From a National Jewish Book Award–winning author: The “revelatory and shocking” investigation into the CIA’s liberation of Nazi war criminals (Kirkus Reviews).
How did Gen, Karl Wolff, one of the highest-ranking members of the Nazi Party’s Waffen-SS, who personally oversaw the deportation of three hundred thousand Jews to the Treblinka extermination camps, escape prosecution at the Nuremberg trials? As revealed in this groundbreaking investigation—culled from recently uncovered archival documents—the answer lies within the US government, which buried reports on the Final Solution and was complicit in the recruitment of Nazi war criminals, all to protect the world economy. Among the key players was CIA director Allen Dulles, who was not only instrumental in Wolff’s exoneration but also responsible for installing former slave-labor specialists into positions of power in postwar Germany.
In this damning exposé of American government malfeasance, author Christopher Simpson traces the roots of mass murder as an instrument of financial gain and state power, from the Armenian genocide during World War I to Hitler’s Holocaust through the practice of genocide today. Detailing how the existing structures of international law and commerce have encouraged mass killings, corporate looting, and profiteering at the expense of innocent victims, The Splendid Blond Beast is a disturbing and profound book about the success of evil in our time.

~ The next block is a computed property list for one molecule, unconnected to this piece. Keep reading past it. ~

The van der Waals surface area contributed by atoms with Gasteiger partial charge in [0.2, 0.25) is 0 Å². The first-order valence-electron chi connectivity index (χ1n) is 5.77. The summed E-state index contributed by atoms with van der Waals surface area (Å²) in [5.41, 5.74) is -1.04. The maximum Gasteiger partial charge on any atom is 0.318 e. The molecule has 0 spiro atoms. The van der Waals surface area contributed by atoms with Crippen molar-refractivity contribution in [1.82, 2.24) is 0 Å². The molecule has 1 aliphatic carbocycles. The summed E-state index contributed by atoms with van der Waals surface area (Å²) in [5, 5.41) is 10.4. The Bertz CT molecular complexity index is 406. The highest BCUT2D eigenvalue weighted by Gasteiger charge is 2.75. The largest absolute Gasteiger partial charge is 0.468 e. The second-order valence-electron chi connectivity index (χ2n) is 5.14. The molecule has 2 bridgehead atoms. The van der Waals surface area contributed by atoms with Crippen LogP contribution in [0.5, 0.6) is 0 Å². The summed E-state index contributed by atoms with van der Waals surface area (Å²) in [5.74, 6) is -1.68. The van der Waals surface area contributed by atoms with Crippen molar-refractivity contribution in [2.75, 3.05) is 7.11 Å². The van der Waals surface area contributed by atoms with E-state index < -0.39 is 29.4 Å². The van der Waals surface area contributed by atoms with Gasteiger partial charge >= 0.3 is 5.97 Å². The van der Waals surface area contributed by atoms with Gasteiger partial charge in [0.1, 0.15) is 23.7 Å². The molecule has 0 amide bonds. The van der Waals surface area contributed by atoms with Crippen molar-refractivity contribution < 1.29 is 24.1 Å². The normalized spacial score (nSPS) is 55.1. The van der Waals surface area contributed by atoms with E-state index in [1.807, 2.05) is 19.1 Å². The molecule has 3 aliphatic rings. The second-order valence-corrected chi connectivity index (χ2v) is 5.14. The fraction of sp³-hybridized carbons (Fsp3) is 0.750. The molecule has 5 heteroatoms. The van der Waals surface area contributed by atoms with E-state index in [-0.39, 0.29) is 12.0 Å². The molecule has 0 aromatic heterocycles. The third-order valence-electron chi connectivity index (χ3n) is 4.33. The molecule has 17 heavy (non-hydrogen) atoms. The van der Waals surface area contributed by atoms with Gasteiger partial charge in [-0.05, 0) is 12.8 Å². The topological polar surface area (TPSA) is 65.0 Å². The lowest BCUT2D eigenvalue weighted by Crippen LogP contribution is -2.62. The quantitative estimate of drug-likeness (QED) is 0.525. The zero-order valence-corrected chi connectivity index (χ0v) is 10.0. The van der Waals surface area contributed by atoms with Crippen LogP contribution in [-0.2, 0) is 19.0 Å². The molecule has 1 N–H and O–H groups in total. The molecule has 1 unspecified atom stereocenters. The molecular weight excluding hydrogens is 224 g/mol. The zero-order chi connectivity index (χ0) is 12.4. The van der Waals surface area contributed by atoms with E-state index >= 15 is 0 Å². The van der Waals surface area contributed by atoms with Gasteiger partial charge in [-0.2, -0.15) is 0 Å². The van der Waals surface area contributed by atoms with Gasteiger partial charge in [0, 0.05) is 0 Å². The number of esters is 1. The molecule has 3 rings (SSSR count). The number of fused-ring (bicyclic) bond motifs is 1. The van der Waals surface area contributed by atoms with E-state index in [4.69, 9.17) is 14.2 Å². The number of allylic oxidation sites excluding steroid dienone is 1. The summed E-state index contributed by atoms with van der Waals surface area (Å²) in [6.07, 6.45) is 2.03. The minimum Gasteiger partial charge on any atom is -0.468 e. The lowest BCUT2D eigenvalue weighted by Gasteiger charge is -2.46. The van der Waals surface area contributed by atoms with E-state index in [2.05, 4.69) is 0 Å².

The award-winning author of Blowback and Science of Coercion, Simpson also served as research director for Marcel Ophüls’s Oscar-winning documentary, Hôtel Terminus: The Life and Times of Klaus Barbie.
Citing newly uncovered archival sources, Simpson ( Blowback: America's Recruitment of Nazis and Its Effects on the Cold War ) first argues that Hitler emulated the Turkish government's 1915-1918 policy regarding the massacre of Armenians by offering economic incentives and other rewards to citizens willing to participate in the extermination of the Jews. He then examines the U.S. government's response to both genocidal campaigns. Of utmost interest here is the evidence he presents that President Eisenhower's secretary of State, John Foster Dulles, and Dulles's brother Allen, director of the CIA, deliberately stymied efforts to bring to justice many German bankers and industrialists involved in the Nazis' extermination-through-labor programs. The study leaves little doubt that many members of Germany's corporate elite not only were aware of the genocidal programs during the war but sponsored innumerable supplementary negelganger , or ``side camps,'' staffed by company employees. Simpson argues that while genocide is still widely practiced today, it is usually tolerated by those who benefit from it through the theft of land and natural resources. The cycle of genocide can be broken, he maintains, through relatively straightforward (though politically difficult) reforms of the international legal system.